Bits ‘n’ Pieces

From east, west and beyond

By Lorraine H. Marie
Reader Columnist

East, west or beyond, sooner or later events elsewhere may have a local impact. A recent sampling:

Prices going up? Time magazine suggests consumer prices have risen due to a 15% tariff rate imposed by the Trump administration on $125 billion worth of Chinese imports. More tariff increases are expected in October and December, calculated to cost American households up to $970 this year.

Between 7,000 and 9,000 years ago, in an area of what is now Utah, a unique potato helped ingienous people survive amid climate changes. According to High Country News, archaeologists discovered the role of the potato Solanum jamesii, which has twice the protein and calcium of today’s grocery store variety (Solanum tuberosum) and three times as much zinc, iron and manganese.. 

Fifty legal experts, drawn from across the political spectrum, recently signed a letter of support for creating a 28th Amendment that would undo the contentious Citizens United decision by the U.S. Supreme Court, which declared that political spending counts as free speech. Bills in the House and the Senate would create the amendment, “put[ting] us back on a strong foundation of free speech for all Americans, not just those with unlimited wealth,” stated Jeff Clements, president of America’s Promise, a non-profit seeking to undo the 2010 “money is speech” ruling.

Dealing with domestic terrorists is further complicated by funding cuts: Just two years ago, the Homeland Security office that deals with domestic terrorism had 16 full-time employees and 25 contractors, responsible for a $21 million budget; now that office is down to eight employees, no contractors and a budget of $2.6 million, NBC News reports. 

In the U.S., transportation accounted for 29% of all emissions in 2017 — in particular, medium- and heavy-duty trucks, according to the U.S. Environmental Protection Agency. Those wanting to make amends for their carbon footprint can purchase carbon offsets. But ProPublica, in a May report, said a review of two decades-worth of forest carbon offset organizations found that some accomplish very little. If uncertain how to select an offset organization, consider instead making a donation to your favorite environmental protection group.

Poverty can be a disease, according to Sir Michael Marmot, director of the Institute for Health Equity at University College in London. It’s complex, but reversible: While U.S. poor are rich compared to the poor in other countries, the U.S. poor die sooner. Marmot’s research indicates that, along with lack of resources, the poor also suffer from a “sense of marginalization in society.” That causes feelings of deprivation, which creates stress and declines in health. Add in variations in parenting skills, such as 20% of mothers in a UK study who found no significant need to talk to and cuddle their kids. A UK parenting program, which encouraged more interaction with offspring, showed children from participating low-income families performed better academically and behaviorally, helping them later on with employment.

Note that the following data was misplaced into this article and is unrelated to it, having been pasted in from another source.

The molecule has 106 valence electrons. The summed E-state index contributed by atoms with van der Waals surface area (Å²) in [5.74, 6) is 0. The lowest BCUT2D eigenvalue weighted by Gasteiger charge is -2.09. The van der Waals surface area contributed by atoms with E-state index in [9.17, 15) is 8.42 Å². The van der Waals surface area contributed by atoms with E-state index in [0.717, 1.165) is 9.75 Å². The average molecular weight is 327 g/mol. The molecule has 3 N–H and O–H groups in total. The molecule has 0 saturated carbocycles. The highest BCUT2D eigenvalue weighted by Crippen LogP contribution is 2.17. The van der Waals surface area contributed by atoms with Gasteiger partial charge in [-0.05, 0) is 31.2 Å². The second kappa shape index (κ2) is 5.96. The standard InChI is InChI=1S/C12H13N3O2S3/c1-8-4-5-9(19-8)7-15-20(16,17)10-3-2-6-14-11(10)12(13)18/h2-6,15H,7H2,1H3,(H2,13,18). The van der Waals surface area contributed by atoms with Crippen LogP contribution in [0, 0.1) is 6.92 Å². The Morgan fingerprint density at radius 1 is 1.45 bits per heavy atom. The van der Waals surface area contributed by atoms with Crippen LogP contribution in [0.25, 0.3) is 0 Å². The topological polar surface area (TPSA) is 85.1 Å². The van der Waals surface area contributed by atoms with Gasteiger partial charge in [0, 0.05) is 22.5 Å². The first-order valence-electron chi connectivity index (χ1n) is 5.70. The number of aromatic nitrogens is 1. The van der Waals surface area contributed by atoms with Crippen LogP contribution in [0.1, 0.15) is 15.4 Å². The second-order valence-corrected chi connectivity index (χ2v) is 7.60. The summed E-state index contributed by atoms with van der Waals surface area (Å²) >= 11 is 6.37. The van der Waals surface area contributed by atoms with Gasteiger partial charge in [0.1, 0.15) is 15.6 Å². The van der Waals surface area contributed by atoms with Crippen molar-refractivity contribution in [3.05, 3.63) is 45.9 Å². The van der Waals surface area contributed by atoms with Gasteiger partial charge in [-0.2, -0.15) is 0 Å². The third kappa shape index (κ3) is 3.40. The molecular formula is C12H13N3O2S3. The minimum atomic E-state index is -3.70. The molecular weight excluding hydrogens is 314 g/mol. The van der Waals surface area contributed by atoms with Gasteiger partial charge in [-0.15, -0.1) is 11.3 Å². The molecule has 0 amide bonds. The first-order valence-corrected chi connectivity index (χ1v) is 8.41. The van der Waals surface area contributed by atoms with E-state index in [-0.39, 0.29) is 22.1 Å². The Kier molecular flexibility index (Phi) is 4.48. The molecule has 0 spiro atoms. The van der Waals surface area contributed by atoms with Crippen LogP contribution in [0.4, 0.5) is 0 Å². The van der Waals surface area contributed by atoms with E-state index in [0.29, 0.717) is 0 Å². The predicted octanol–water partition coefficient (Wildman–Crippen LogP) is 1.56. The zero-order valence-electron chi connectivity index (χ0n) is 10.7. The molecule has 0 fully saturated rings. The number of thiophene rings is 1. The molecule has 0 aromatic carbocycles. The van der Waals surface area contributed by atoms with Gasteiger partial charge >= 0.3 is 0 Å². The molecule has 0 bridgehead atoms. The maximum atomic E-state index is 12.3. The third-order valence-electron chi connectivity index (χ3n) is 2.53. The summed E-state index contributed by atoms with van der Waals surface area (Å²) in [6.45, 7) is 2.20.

Archaeologists now enjoy the benefits of LiDAR — Light Detection And Ranging, which uses radar for surveying large areas quickly and accurately. Using LiDAR, a Mayan site was found to encompass an unexpected 67 square miles and would have taken 25 years to survey and excavate. LiDAR drawback: While it’s easier to locate archaeological sites, it’s also easier to loot them, reports American Archaeology. Other LiDAR uses include surveying glacier melt and preventing self-driving cars from crashing

EPA has proposed cutting back on rules that reduce methane leaks from oil and gas companies. Methane makes up 10% of all greenhouse gasses. According to The New York Times, various members of the fossil fuel industry are objecting to EPA’s rule-cutting plan, saying regulations should instead be tightened. Why? The industry says tighter regulations would be good for the country — and their reputations.

Green-washing: When electrified travel became popular in Los Angeles, a fossil fuel advocacy group began a campaign to classify natural gas-powered buses as “zero emissions” vehicles. But, Earthjustice reports, natural gas does generate carbon dioxide and also emits methane during its production. L.A. has voted to transition to an electric bus fleet by 2030.

Blast from the past: “You don’t have to be great at something to start, but you have to start to be great at something.” Zig Ziglar, 1926-2012, American author, salesman and motivational speaker. 

Another blast: Electric cars are not so new. The first one is credited to Scottish inventor Robert Anderson, whose vehicle was completed sometime between 1832-1839.

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